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The “White Tower”, Serifos Island, Greece

21st Ephorate of Prehistoric and Classical Antiquities - Greek Ministry of Culture (Work contract for the Project “Landscaping and promotion of White Tower on Serifos” under the NSRF for Crete & Aegean Islands 2007-2014)

Photo Source: Form of the 21st EPCA - GDACH of the Ministry of Culture “Serifos - The White Tower”, Athens 2014

Plan (Proposal)

Hypothetical reconstruction of the White Tower


Monument Architectural and Restoration Survey / Project Supervision




Emilio Bendermacher-Geroussis (Architect Engineer), Peggy Pantou (Archaeologist), Charitini Pagomenou (Archaeologist), Michalis Chalkoutsakis (Technical Supervisor), Ioannis Staikopoulos (Antiquities and Artworks Conservator), Iannis Mitsoulis (Architect Engineer), Ifigenia Dimitriou (Architect Engineer)


The ruins of a marble circular tower, known as the White Tower, are perched on the southwest and most metalliferous part of Serifos, high on the rocky ridge of the island’s hillsides. A robust construction with strong foundations, it used to have many storeys, an internal staircase and a monumental gate on the ground floor.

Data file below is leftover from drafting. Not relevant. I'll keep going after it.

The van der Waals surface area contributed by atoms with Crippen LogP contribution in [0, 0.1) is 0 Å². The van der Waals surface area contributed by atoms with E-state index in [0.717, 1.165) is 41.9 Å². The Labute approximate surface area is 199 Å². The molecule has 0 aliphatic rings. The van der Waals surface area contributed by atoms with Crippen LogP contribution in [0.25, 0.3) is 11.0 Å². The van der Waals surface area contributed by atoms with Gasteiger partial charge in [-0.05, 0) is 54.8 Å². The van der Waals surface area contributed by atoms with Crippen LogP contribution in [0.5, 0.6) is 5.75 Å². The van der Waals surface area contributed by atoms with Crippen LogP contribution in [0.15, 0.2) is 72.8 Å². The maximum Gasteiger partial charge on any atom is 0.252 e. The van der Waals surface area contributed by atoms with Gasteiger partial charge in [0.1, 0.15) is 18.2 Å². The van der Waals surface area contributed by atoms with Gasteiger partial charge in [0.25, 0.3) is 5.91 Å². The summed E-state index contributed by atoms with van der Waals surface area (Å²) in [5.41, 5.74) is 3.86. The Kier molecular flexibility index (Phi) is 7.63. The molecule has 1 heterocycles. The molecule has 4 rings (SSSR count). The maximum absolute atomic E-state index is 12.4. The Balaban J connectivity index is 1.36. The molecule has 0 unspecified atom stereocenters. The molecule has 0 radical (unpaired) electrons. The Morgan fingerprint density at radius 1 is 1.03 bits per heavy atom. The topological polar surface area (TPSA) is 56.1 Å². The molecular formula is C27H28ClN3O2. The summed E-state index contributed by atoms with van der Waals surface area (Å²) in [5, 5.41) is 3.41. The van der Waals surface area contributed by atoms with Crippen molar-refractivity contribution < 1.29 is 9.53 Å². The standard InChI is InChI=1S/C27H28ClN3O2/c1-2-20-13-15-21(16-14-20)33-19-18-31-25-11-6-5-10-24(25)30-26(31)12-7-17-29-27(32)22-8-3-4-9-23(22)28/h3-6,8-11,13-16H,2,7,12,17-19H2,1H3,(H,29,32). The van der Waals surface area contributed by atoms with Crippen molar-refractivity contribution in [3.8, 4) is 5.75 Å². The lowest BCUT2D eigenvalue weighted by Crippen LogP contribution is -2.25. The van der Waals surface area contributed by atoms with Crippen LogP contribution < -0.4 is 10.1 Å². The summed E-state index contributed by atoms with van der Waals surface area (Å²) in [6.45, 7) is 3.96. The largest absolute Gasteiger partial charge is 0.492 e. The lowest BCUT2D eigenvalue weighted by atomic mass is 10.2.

As evidenced by the mobile finds and testified by its masonry, the White Tower was built in the 4th cent. BC and remained in use until the 7th cent. AD. The tower’s construction features, together with its commanding position, which allows oversight of land and sea, indicate a defensive nature and function as a watchtower, signal station, guard post, or a refuge in time of need.


When the tower collapsed a large part of its structural material fell into its interior and scattered around it. Many stones suffered partial or total breakage while the structural balance in the remaining section was disturbed. To deal with the damage, the pathology was recorded with the aid of photographs and drawings, a specialist Conservation-Consolidation study was carried out and the required works were then implemented.


A restoration study for the monument was carried out following the exact documentation of the scattered stones and the existing status of the monument. The study proposes a complete reconstruction of the entry door and openings on the floor and a partial restoration of its structures to highlight the appearance and staircase of the monument.


Visitors to the White Tower can now experience an ancient monument in the countryside in situ, in surroundings still unspoiled by building development.

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